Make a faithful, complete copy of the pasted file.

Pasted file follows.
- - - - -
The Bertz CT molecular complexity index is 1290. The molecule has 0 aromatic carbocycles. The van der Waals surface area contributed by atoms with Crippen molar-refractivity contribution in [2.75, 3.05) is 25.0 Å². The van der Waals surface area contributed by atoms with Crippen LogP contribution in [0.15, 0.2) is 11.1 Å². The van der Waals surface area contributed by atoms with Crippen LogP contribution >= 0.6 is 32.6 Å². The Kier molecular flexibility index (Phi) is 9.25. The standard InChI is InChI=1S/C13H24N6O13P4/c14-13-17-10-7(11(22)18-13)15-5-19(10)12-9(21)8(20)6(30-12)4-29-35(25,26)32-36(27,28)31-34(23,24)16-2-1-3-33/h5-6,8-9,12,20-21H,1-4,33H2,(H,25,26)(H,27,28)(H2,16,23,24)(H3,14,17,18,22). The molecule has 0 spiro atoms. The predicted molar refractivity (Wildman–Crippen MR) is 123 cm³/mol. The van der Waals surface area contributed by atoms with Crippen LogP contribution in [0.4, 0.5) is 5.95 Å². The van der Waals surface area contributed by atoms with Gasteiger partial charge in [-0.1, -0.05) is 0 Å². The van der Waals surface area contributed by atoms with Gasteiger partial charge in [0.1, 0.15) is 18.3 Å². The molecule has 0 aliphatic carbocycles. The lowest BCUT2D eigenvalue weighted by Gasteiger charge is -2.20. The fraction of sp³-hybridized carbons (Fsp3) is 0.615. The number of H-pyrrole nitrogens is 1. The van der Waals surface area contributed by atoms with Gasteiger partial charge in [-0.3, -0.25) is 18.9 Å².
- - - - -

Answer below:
The Bertz CT molecular complexity index is 1290. The molecule has 0 aromatic carbocycles. The van der Waals surface area contributed by atoms with Crippen molar-refractivity contribution in [2.75, 3.05) is 25.0 Å². The van der Waals surface area contributed by atoms with Crippen LogP contribution in [0.15, 0.2) is 11.1 Å². The van der Waals surface area contributed by atoms with Crippen LogP contribution >= 0.6 is 32.6 Å². The Kier molecular flexibility index (Phi) is 9.25. The standard InChI is InChI=1S/C13H24N6O13P4/c14-13-17-10-7(11(22)18-13)15-5-19(10)12-9(21)8(20)6(30-12)4-29-35(25,26)32-36(27,28)31-34(23,24)16-2-1-3-33/h5-6,8-9,12,20-21H,1-4,33H2,(H,25,26)(H,27,28)(H2,16,23,24)(H3,14,17,18,22). The molecule has 0 spiro atoms. The predicted molar refractivity (Wildman–Crippen MR) is 123 cm³/mol. The van der Waals surface area contributed by atoms with Crippen LogP contribution in [0.4, 0.5) is 5.95 Å². The van der Waals surface area contributed by atoms with Gasteiger partial charge in [-0.1, -0.05) is 0 Å². The van der Waals surface area contributed by atoms with Gasteiger partial charge in [0.1, 0.15) is 18.3 Å². The molecule has 0 aliphatic carbocycles. The lowest BCUT2D eigenvalue weighted by Gasteiger charge is -2.20. The fraction of sp³-hybridized carbons (Fsp3) is 0.615. The number of H-pyrrole nitrogens is 1. The van der Waals surface area contributed by atoms with Gasteiger partial charge in [-0.3, -0.25) is 18.9 Å².